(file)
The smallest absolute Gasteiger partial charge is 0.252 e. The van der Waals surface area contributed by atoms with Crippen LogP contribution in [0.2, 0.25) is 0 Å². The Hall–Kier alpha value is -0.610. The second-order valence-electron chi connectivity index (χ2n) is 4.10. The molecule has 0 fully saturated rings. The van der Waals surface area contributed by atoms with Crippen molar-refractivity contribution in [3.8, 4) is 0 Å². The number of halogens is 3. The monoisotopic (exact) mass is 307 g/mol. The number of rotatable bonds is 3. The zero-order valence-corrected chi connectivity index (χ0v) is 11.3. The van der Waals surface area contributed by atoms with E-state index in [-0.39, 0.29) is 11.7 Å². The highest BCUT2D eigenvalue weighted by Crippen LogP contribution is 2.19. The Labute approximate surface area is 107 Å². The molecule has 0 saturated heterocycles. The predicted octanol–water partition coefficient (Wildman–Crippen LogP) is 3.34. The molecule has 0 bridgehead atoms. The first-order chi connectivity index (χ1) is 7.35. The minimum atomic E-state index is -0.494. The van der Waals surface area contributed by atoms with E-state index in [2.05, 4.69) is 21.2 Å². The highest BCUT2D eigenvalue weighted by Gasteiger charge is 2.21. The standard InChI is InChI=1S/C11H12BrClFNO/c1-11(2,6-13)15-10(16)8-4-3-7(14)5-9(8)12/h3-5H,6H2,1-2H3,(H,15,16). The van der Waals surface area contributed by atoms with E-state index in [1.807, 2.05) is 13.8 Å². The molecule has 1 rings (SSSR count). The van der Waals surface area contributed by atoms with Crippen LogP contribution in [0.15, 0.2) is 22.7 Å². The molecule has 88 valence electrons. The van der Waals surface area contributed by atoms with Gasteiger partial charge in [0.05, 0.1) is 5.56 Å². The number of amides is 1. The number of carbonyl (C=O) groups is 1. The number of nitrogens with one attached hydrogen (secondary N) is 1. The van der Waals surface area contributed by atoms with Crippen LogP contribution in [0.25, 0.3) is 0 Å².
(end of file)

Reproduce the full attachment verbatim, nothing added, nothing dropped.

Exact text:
The smallest absolute Gasteiger partial charge is 0.252 e. The van der Waals surface area contributed by atoms with Crippen LogP contribution in [0.2, 0.25) is 0 Å². The Hall–Kier alpha value is -0.610. The second-order valence-electron chi connectivity index (χ2n) is 4.10. The molecule has 0 fully saturated rings. The van der Waals surface area contributed by atoms with Crippen molar-refractivity contribution in [3.8, 4) is 0 Å². The number of halogens is 3. The monoisotopic (exact) mass is 307 g/mol. The number of rotatable bonds is 3. The zero-order valence-corrected chi connectivity index (χ0v) is 11.3. The van der Waals surface area contributed by atoms with E-state index in [-0.39, 0.29) is 11.7 Å². The highest BCUT2D eigenvalue weighted by Crippen LogP contribution is 2.19. The Labute approximate surface area is 107 Å². The molecule has 0 saturated heterocycles. The predicted octanol–water partition coefficient (Wildman–Crippen LogP) is 3.34. The molecule has 0 bridgehead atoms. The first-order chi connectivity index (χ1) is 7.35. The minimum atomic E-state index is -0.494. The van der Waals surface area contributed by atoms with E-state index in [2.05, 4.69) is 21.2 Å². The highest BCUT2D eigenvalue weighted by Gasteiger charge is 2.21. The standard InChI is InChI=1S/C11H12BrClFNO/c1-11(2,6-13)15-10(16)8-4-3-7(14)5-9(8)12/h3-5H,6H2,1-2H3,(H,15,16). The van der Waals surface area contributed by atoms with E-state index in [1.807, 2.05) is 13.8 Å². The molecule has 1 rings (SSSR count). The van der Waals surface area contributed by atoms with Crippen LogP contribution in [0.15, 0.2) is 22.7 Å². The molecule has 88 valence electrons. The van der Waals surface area contributed by atoms with Gasteiger partial charge in [0.05, 0.1) is 5.56 Å². The number of amides is 1. The number of carbonyl (C=O) groups is 1. The number of nitrogens with one attached hydrogen (secondary N) is 1. The van der Waals surface area contributed by atoms with Crippen LogP contribution in [0.25, 0.3) is 0 Å².